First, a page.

Merchell, an architectural purist, has his qualms about one change Sanders made to the Sinatra house, replacing the rustic board-and-batten siding with stucco. "But he saved the house. The house would have been bulldozed if he hadn't bought it."
Sanders defends his stucco siding. "I talked about it with Stew when I did it, and Stew loved it. He said he'd made a mistake with the wood siding, that it didn't work in the desert."
The home has lost its original furnishings, as Ron Oliver, a movie director who lives in a Palm Springs Alexander home, can attest. A few years ago he got an excited call from a friend who was in a local consignment shop staring at a compact rattan bar plus three stools that came from the Sinatra house. Whose lovely backsides must have graced those fortunate stools?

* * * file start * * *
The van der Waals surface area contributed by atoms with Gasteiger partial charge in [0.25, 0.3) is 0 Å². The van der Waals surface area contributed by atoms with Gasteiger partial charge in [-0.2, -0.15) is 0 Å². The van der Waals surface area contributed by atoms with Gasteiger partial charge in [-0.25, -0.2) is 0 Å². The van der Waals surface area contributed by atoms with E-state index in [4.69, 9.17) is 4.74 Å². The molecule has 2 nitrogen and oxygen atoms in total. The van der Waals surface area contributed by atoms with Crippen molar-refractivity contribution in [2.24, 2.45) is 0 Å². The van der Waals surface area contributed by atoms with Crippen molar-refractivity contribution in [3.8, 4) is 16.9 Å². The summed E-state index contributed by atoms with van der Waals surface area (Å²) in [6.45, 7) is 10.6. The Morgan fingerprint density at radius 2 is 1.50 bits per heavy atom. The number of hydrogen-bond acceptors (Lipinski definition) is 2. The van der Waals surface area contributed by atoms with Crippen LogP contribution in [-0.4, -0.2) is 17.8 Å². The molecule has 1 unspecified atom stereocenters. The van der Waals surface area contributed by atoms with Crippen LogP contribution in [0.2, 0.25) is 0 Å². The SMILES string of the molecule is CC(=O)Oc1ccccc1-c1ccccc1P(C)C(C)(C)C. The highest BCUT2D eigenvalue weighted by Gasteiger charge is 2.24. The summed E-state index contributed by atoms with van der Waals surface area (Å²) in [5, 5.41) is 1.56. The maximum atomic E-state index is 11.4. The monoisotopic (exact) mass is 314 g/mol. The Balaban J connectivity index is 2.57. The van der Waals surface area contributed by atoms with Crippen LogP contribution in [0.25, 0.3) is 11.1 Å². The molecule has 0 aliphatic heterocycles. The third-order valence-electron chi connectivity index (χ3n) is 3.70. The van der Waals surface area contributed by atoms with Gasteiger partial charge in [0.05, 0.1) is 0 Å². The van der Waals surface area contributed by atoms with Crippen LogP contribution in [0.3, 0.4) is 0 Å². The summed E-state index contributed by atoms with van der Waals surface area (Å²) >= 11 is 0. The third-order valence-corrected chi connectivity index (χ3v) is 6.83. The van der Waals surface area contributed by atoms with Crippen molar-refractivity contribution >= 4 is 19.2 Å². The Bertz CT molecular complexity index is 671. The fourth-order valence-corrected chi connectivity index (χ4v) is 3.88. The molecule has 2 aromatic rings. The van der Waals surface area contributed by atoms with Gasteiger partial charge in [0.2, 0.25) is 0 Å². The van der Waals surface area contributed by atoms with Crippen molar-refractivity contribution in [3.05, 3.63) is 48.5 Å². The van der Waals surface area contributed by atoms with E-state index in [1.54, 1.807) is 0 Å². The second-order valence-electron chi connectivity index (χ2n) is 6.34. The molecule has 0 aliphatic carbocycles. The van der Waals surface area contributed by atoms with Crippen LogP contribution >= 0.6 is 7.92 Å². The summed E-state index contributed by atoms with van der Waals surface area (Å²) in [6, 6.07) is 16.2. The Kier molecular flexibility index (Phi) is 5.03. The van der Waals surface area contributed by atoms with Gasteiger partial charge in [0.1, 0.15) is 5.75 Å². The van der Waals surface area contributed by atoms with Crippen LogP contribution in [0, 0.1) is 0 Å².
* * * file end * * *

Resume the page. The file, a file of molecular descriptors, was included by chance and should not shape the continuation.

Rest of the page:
"You have to get back here and buy it," his friend successfully urged. What did the bar cost, Ron? "$600. Nothing."
Despite this fire sale, Sinatra is far from forgotten in Palm Springs. Oliver's is not the only mid-century modern house, or restaurant, with Sinatra's 'Swing Easy' album in regular rotation on the sound system.
Twin Palms, again a star, hosted the Palm Springs Preservation Foundation's 'retro martini party' during Modernism Week earlier this year. "Where would the classic martini party be?" asked Barbara Marshall, a local preservationist. "Where else but the Frank Sinatra house?"
Photos: Joseph S. Pickett III, Tom Brewster Photography, Dave Weinstein; and courtesy sinatrahouse.com, Capitol Records, Inc.
• Twin Palms can be spotted from 1148 Alejo Road or 1145 E. Via Colusa, Palm Springs. For additional information, including rentals, visit sinatrahouse.com.